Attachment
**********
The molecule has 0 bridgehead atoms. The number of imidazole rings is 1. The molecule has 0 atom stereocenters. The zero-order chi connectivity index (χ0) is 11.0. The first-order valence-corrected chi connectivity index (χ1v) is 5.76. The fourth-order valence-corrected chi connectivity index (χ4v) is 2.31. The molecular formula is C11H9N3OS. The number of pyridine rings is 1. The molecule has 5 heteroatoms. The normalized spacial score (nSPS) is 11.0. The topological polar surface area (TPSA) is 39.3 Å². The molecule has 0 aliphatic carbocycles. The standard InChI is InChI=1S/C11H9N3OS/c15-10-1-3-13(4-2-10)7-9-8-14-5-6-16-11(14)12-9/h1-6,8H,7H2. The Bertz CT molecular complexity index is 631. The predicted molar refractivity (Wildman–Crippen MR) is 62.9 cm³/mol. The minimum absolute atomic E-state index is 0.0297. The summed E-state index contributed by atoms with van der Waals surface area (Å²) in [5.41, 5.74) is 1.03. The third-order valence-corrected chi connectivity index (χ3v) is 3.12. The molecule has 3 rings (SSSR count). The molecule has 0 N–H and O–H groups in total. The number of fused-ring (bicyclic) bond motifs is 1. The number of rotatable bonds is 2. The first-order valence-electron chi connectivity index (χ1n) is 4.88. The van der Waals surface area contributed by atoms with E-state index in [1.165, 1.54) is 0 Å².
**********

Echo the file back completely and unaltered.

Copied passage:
The molecule has 0 bridgehead atoms. The number of imidazole rings is 1. The molecule has 0 atom stereocenters. The zero-order chi connectivity index (χ0) is 11.0. The first-order valence-corrected chi connectivity index (χ1v) is 5.76. The fourth-order valence-corrected chi connectivity index (χ4v) is 2.31. The molecular formula is C11H9N3OS. The number of pyridine rings is 1. The molecule has 5 heteroatoms. The normalized spacial score (nSPS) is 11.0. The topological polar surface area (TPSA) is 39.3 Å². The molecule has 0 aliphatic carbocycles. The standard InChI is InChI=1S/C11H9N3OS/c15-10-1-3-13(4-2-10)7-9-8-14-5-6-16-11(14)12-9/h1-6,8H,7H2. The Bertz CT molecular complexity index is 631. The predicted molar refractivity (Wildman–Crippen MR) is 62.9 cm³/mol. The minimum absolute atomic E-state index is 0.0297. The summed E-state index contributed by atoms with van der Waals surface area (Å²) in [5.41, 5.74) is 1.03. The third-order valence-corrected chi connectivity index (χ3v) is 3.12. The molecule has 3 rings (SSSR count). The molecule has 0 N–H and O–H groups in total. The number of fused-ring (bicyclic) bond motifs is 1. The number of rotatable bonds is 2. The first-order valence-electron chi connectivity index (χ1n) is 4.88. The van der Waals surface area contributed by atoms with E-state index in [1.165, 1.54) is 0 Å².